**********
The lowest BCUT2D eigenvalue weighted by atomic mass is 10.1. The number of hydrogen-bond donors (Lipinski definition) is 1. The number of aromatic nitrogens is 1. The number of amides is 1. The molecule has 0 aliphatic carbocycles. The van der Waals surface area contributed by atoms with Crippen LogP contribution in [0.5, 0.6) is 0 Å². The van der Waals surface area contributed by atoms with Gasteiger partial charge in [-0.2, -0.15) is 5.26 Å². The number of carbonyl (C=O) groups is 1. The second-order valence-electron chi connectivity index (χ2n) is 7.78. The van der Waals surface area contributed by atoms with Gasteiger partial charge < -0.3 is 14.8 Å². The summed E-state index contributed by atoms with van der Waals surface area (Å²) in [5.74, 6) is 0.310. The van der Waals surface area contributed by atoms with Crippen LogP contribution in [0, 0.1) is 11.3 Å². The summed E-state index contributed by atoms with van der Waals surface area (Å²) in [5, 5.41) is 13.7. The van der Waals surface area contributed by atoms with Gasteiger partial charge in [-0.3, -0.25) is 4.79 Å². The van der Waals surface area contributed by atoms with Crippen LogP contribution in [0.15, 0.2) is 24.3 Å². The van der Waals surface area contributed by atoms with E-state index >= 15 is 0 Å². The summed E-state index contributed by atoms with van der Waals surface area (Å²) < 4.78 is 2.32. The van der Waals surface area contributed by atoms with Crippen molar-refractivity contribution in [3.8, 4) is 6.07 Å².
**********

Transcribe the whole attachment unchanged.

The lowest BCUT2D eigenvalue weighted by atomic mass is 10.1. The number of hydrogen-bond donors (Lipinski definition) is 1. The number of aromatic nitrogens is 1. The number of amides is 1. The molecule has 0 aliphatic carbocycles. The van der Waals surface area contributed by atoms with Crippen LogP contribution in [0.5, 0.6) is 0 Å². The van der Waals surface area contributed by atoms with Gasteiger partial charge in [-0.2, -0.15) is 5.26 Å². The number of carbonyl (C=O) groups is 1. The second-order valence-electron chi connectivity index (χ2n) is 7.78. The van der Waals surface area contributed by atoms with Gasteiger partial charge < -0.3 is 14.8 Å². The summed E-state index contributed by atoms with van der Waals surface area (Å²) in [5.74, 6) is 0.310. The van der Waals surface area contributed by atoms with Crippen LogP contribution in [0, 0.1) is 11.3 Å². The summed E-state index contributed by atoms with van der Waals surface area (Å²) in [5, 5.41) is 13.7. The van der Waals surface area contributed by atoms with Gasteiger partial charge in [-0.3, -0.25) is 4.79 Å². The van der Waals surface area contributed by atoms with Crippen LogP contribution in [0.15, 0.2) is 24.3 Å². The van der Waals surface area contributed by atoms with E-state index >= 15 is 0 Å². The summed E-state index contributed by atoms with van der Waals surface area (Å²) < 4.78 is 2.32. The van der Waals surface area contributed by atoms with Crippen molar-refractivity contribution in [3.8, 4) is 6.07 Å².